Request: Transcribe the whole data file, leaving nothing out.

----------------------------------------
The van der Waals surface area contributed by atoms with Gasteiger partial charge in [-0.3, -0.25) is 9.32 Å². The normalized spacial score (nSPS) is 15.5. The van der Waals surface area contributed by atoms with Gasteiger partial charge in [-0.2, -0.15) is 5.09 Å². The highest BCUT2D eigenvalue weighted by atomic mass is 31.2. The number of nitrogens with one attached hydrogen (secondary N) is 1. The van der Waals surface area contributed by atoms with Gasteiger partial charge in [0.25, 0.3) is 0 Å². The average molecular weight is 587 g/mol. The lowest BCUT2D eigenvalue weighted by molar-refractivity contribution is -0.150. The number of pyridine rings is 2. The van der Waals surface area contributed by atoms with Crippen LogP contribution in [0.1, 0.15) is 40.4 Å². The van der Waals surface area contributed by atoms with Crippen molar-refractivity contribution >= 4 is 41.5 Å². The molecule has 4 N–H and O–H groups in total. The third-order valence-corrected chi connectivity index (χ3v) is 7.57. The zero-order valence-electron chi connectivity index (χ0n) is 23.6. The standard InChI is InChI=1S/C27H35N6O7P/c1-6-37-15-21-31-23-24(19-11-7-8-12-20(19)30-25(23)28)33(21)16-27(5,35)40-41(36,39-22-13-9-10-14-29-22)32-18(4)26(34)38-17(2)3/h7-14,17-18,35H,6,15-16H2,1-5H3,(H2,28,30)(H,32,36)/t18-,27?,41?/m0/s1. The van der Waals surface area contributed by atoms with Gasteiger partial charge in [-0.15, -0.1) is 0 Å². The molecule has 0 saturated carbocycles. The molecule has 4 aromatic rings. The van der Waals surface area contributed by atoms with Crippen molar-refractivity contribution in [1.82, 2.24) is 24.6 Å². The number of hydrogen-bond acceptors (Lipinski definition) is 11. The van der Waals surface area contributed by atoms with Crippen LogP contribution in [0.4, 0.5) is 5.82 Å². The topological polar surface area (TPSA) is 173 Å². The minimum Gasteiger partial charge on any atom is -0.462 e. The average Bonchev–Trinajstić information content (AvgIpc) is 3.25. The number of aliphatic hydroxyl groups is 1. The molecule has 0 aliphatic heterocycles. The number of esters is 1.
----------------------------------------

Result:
The van der Waals surface area contributed by atoms with Gasteiger partial charge in [-0.3, -0.25) is 9.32 Å². The normalized spacial score (nSPS) is 15.5. The van der Waals surface area contributed by atoms with Gasteiger partial charge in [-0.2, -0.15) is 5.09 Å². The highest BCUT2D eigenvalue weighted by atomic mass is 31.2. The number of nitrogens with one attached hydrogen (secondary N) is 1. The van der Waals surface area contributed by atoms with Gasteiger partial charge in [0.25, 0.3) is 0 Å². The average molecular weight is 587 g/mol. The lowest BCUT2D eigenvalue weighted by molar-refractivity contribution is -0.150. The number of pyridine rings is 2. The van der Waals surface area contributed by atoms with Crippen LogP contribution in [0.1, 0.15) is 40.4 Å². The van der Waals surface area contributed by atoms with Crippen molar-refractivity contribution >= 4 is 41.5 Å². The molecule has 4 N–H and O–H groups in total. The third-order valence-corrected chi connectivity index (χ3v) is 7.57. The zero-order valence-electron chi connectivity index (χ0n) is 23.6. The standard InChI is InChI=1S/C27H35N6O7P/c1-6-37-15-21-31-23-24(19-11-7-8-12-20(19)30-25(23)28)33(21)16-27(5,35)40-41(36,39-22-13-9-10-14-29-22)32-18(4)26(34)38-17(2)3/h7-14,17-18,35H,6,15-16H2,1-5H3,(H2,28,30)(H,32,36)/t18-,27?,41?/m0/s1. The van der Waals surface area contributed by atoms with Gasteiger partial charge in [-0.15, -0.1) is 0 Å². The molecule has 0 saturated carbocycles. The molecule has 4 aromatic rings. The van der Waals surface area contributed by atoms with Crippen molar-refractivity contribution in [1.82, 2.24) is 24.6 Å². The number of hydrogen-bond acceptors (Lipinski definition) is 11. The van der Waals surface area contributed by atoms with Crippen LogP contribution in [0.4, 0.5) is 5.82 Å². The topological polar surface area (TPSA) is 173 Å². The minimum Gasteiger partial charge on any atom is -0.462 e. The average Bonchev–Trinajstić information content (AvgIpc) is 3.25. The number of aliphatic hydroxyl groups is 1. The molecule has 0 aliphatic heterocycles. The number of esters is 1.